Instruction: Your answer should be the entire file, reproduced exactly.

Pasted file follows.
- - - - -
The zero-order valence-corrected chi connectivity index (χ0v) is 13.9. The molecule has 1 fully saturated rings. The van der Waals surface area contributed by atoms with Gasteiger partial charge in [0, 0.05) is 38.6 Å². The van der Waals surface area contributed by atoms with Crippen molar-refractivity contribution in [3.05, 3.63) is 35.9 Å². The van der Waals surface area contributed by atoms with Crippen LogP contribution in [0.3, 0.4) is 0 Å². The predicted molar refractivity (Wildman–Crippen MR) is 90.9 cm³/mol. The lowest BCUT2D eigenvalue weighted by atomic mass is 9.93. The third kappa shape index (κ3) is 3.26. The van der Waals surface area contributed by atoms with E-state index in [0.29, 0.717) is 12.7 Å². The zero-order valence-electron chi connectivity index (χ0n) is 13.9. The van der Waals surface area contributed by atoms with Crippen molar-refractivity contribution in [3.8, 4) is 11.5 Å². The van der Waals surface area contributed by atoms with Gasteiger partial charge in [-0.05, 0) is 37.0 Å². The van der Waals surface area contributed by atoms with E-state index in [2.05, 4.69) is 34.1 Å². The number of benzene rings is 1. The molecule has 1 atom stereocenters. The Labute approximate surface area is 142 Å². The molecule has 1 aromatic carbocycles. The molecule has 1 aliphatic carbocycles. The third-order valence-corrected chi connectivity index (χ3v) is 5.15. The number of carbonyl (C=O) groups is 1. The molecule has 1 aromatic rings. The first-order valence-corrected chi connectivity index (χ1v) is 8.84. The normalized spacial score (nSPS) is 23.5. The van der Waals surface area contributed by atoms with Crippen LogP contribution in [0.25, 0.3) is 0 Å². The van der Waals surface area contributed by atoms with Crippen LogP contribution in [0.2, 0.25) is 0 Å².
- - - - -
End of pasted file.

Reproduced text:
The zero-order valence-corrected chi connectivity index (χ0v) is 13.9. The molecule has 1 fully saturated rings. The van der Waals surface area contributed by atoms with Gasteiger partial charge in [0, 0.05) is 38.6 Å². The van der Waals surface area contributed by atoms with Crippen molar-refractivity contribution in [3.05, 3.63) is 35.9 Å². The van der Waals surface area contributed by atoms with Crippen LogP contribution in [0.3, 0.4) is 0 Å². The predicted molar refractivity (Wildman–Crippen MR) is 90.9 cm³/mol. The lowest BCUT2D eigenvalue weighted by atomic mass is 9.93. The third kappa shape index (κ3) is 3.26. The van der Waals surface area contributed by atoms with E-state index in [0.29, 0.717) is 12.7 Å². The zero-order valence-electron chi connectivity index (χ0n) is 13.9. The van der Waals surface area contributed by atoms with Crippen molar-refractivity contribution in [3.8, 4) is 11.5 Å². The van der Waals surface area contributed by atoms with Gasteiger partial charge in [-0.05, 0) is 37.0 Å². The van der Waals surface area contributed by atoms with E-state index in [2.05, 4.69) is 34.1 Å². The number of benzene rings is 1. The molecule has 1 atom stereocenters. The Labute approximate surface area is 142 Å². The molecule has 1 aromatic carbocycles. The molecule has 1 aliphatic carbocycles. The third-order valence-corrected chi connectivity index (χ3v) is 5.15. The number of carbonyl (C=O) groups is 1. The molecule has 1 aromatic rings. The first-order valence-corrected chi connectivity index (χ1v) is 8.84. The normalized spacial score (nSPS) is 23.5. The van der Waals surface area contributed by atoms with Crippen LogP contribution in [0.25, 0.3) is 0 Å². The van der Waals surface area contributed by atoms with Crippen LogP contribution in [0.2, 0.25) is 0 Å².